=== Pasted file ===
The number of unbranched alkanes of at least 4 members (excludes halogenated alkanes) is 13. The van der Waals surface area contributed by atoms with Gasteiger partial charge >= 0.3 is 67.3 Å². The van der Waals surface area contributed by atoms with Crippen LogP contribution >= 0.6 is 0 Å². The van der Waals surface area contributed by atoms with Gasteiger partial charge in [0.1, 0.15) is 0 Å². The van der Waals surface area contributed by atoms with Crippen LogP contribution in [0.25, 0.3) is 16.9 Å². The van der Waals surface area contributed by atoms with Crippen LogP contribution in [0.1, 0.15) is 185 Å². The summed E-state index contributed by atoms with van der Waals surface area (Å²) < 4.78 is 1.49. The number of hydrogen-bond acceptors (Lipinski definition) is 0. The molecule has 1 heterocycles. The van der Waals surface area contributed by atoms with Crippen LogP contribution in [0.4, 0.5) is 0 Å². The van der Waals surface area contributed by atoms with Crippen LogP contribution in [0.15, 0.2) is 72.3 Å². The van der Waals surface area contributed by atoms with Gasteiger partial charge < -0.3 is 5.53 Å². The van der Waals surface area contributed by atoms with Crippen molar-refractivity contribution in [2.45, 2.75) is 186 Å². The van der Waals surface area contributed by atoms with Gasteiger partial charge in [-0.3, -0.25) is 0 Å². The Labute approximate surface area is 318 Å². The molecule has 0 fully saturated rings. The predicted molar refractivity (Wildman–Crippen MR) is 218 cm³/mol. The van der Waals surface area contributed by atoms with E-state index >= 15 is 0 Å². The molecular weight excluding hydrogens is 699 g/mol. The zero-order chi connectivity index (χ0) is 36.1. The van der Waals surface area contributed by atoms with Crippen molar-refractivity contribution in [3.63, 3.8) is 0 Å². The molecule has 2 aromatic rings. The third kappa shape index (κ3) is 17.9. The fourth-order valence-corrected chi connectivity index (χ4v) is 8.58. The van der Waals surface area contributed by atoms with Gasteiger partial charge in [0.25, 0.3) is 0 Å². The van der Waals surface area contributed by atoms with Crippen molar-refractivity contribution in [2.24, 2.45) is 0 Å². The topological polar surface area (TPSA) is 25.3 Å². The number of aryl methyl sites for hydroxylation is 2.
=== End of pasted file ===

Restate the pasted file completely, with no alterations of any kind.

The number of unbranched alkanes of at least 4 members (excludes halogenated alkanes) is 13. The van der Waals surface area contributed by atoms with Gasteiger partial charge >= 0.3 is 67.3 Å². The van der Waals surface area contributed by atoms with Crippen LogP contribution >= 0.6 is 0 Å². The van der Waals surface area contributed by atoms with Gasteiger partial charge in [0.1, 0.15) is 0 Å². The van der Waals surface area contributed by atoms with Crippen LogP contribution in [0.25, 0.3) is 16.9 Å². The van der Waals surface area contributed by atoms with Crippen LogP contribution in [0.1, 0.15) is 185 Å². The summed E-state index contributed by atoms with van der Waals surface area (Å²) < 4.78 is 1.49. The number of hydrogen-bond acceptors (Lipinski definition) is 0. The molecule has 1 heterocycles. The van der Waals surface area contributed by atoms with Crippen LogP contribution in [0.4, 0.5) is 0 Å². The van der Waals surface area contributed by atoms with Crippen LogP contribution in [0.15, 0.2) is 72.3 Å². The van der Waals surface area contributed by atoms with Gasteiger partial charge < -0.3 is 5.53 Å². The van der Waals surface area contributed by atoms with Crippen molar-refractivity contribution in [2.45, 2.75) is 186 Å². The van der Waals surface area contributed by atoms with Gasteiger partial charge in [-0.3, -0.25) is 0 Å². The Labute approximate surface area is 318 Å². The molecule has 0 fully saturated rings. The predicted molar refractivity (Wildman–Crippen MR) is 218 cm³/mol. The van der Waals surface area contributed by atoms with E-state index >= 15 is 0 Å². The molecular weight excluding hydrogens is 699 g/mol. The zero-order chi connectivity index (χ0) is 36.1. The van der Waals surface area contributed by atoms with Crippen molar-refractivity contribution in [3.63, 3.8) is 0 Å². The molecule has 2 aromatic rings. The third kappa shape index (κ3) is 17.9. The fourth-order valence-corrected chi connectivity index (χ4v) is 8.58. The van der Waals surface area contributed by atoms with Gasteiger partial charge in [0.25, 0.3) is 0 Å². The van der Waals surface area contributed by atoms with Crippen molar-refractivity contribution in [2.24, 2.45) is 0 Å². The topological polar surface area (TPSA) is 25.3 Å². The number of aryl methyl sites for hydroxylation is 2.